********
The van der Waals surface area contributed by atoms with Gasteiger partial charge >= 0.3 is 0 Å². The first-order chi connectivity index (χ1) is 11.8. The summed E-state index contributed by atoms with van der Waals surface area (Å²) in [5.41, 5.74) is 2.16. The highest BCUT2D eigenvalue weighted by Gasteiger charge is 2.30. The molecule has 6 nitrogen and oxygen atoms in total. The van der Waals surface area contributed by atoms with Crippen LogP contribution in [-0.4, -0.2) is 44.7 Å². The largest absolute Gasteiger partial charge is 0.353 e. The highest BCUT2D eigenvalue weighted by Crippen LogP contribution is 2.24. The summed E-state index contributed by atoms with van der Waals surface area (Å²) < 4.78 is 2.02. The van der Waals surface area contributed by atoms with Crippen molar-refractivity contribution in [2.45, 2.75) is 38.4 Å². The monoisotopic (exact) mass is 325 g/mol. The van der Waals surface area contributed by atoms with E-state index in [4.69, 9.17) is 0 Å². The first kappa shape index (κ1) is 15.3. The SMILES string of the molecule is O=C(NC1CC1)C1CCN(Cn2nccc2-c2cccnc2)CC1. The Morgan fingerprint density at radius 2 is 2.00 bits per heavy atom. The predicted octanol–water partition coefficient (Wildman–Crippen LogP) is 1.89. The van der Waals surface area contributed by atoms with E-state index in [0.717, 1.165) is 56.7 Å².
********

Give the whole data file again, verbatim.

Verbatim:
The van der Waals surface area contributed by atoms with Gasteiger partial charge >= 0.3 is 0 Å². The first-order chi connectivity index (χ1) is 11.8. The summed E-state index contributed by atoms with van der Waals surface area (Å²) in [5.41, 5.74) is 2.16. The highest BCUT2D eigenvalue weighted by Gasteiger charge is 2.30. The molecule has 6 nitrogen and oxygen atoms in total. The van der Waals surface area contributed by atoms with Crippen LogP contribution in [-0.4, -0.2) is 44.7 Å². The largest absolute Gasteiger partial charge is 0.353 e. The highest BCUT2D eigenvalue weighted by Crippen LogP contribution is 2.24. The summed E-state index contributed by atoms with van der Waals surface area (Å²) < 4.78 is 2.02. The van der Waals surface area contributed by atoms with Crippen molar-refractivity contribution in [2.45, 2.75) is 38.4 Å². The monoisotopic (exact) mass is 325 g/mol. The van der Waals surface area contributed by atoms with E-state index in [4.69, 9.17) is 0 Å². The first kappa shape index (κ1) is 15.3. The SMILES string of the molecule is O=C(NC1CC1)C1CCN(Cn2nccc2-c2cccnc2)CC1. The Morgan fingerprint density at radius 2 is 2.00 bits per heavy atom. The predicted octanol–water partition coefficient (Wildman–Crippen LogP) is 1.89. The van der Waals surface area contributed by atoms with E-state index in [0.717, 1.165) is 56.7 Å².